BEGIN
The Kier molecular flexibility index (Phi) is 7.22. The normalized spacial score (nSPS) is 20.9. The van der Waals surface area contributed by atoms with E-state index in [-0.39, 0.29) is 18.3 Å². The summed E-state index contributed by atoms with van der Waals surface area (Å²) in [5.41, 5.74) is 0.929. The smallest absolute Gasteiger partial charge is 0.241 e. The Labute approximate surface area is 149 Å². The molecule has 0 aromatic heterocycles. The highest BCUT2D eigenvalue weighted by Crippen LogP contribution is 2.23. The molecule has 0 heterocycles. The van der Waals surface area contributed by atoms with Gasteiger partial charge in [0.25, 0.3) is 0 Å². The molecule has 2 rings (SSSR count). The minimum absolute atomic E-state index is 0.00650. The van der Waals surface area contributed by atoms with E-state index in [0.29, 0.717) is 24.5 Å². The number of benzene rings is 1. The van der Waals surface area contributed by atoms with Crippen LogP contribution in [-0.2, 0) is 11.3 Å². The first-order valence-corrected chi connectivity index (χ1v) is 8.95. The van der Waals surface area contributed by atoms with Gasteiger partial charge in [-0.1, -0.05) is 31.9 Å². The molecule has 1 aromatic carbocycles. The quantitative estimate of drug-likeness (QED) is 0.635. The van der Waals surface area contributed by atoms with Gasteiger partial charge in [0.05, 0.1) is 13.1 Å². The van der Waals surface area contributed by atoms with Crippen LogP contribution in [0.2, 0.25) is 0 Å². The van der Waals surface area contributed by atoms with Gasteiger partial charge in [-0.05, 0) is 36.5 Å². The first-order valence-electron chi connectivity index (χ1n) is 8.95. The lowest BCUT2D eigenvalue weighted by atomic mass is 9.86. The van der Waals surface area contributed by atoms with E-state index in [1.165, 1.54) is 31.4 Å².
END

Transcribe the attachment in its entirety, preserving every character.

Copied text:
The Kier molecular flexibility index (Phi) is 7.22. The normalized spacial score (nSPS) is 20.9. The van der Waals surface area contributed by atoms with E-state index in [-0.39, 0.29) is 18.3 Å². The summed E-state index contributed by atoms with van der Waals surface area (Å²) in [5.41, 5.74) is 0.929. The smallest absolute Gasteiger partial charge is 0.241 e. The Labute approximate surface area is 149 Å². The molecule has 0 aromatic heterocycles. The highest BCUT2D eigenvalue weighted by Crippen LogP contribution is 2.23. The molecule has 0 heterocycles. The van der Waals surface area contributed by atoms with Gasteiger partial charge in [0.25, 0.3) is 0 Å². The molecule has 2 rings (SSSR count). The minimum absolute atomic E-state index is 0.00650. The van der Waals surface area contributed by atoms with E-state index in [0.29, 0.717) is 24.5 Å². The number of benzene rings is 1. The van der Waals surface area contributed by atoms with Crippen LogP contribution in [-0.2, 0) is 11.3 Å². The first-order valence-corrected chi connectivity index (χ1v) is 8.95. The van der Waals surface area contributed by atoms with Gasteiger partial charge in [-0.1, -0.05) is 31.9 Å². The molecule has 1 aromatic carbocycles. The quantitative estimate of drug-likeness (QED) is 0.635. The van der Waals surface area contributed by atoms with Gasteiger partial charge in [0.05, 0.1) is 13.1 Å². The van der Waals surface area contributed by atoms with Crippen LogP contribution in [0.2, 0.25) is 0 Å². The van der Waals surface area contributed by atoms with Gasteiger partial charge in [-0.05, 0) is 36.5 Å². The first-order valence-electron chi connectivity index (χ1n) is 8.95. The lowest BCUT2D eigenvalue weighted by atomic mass is 9.86. The van der Waals surface area contributed by atoms with E-state index in [1.165, 1.54) is 31.4 Å².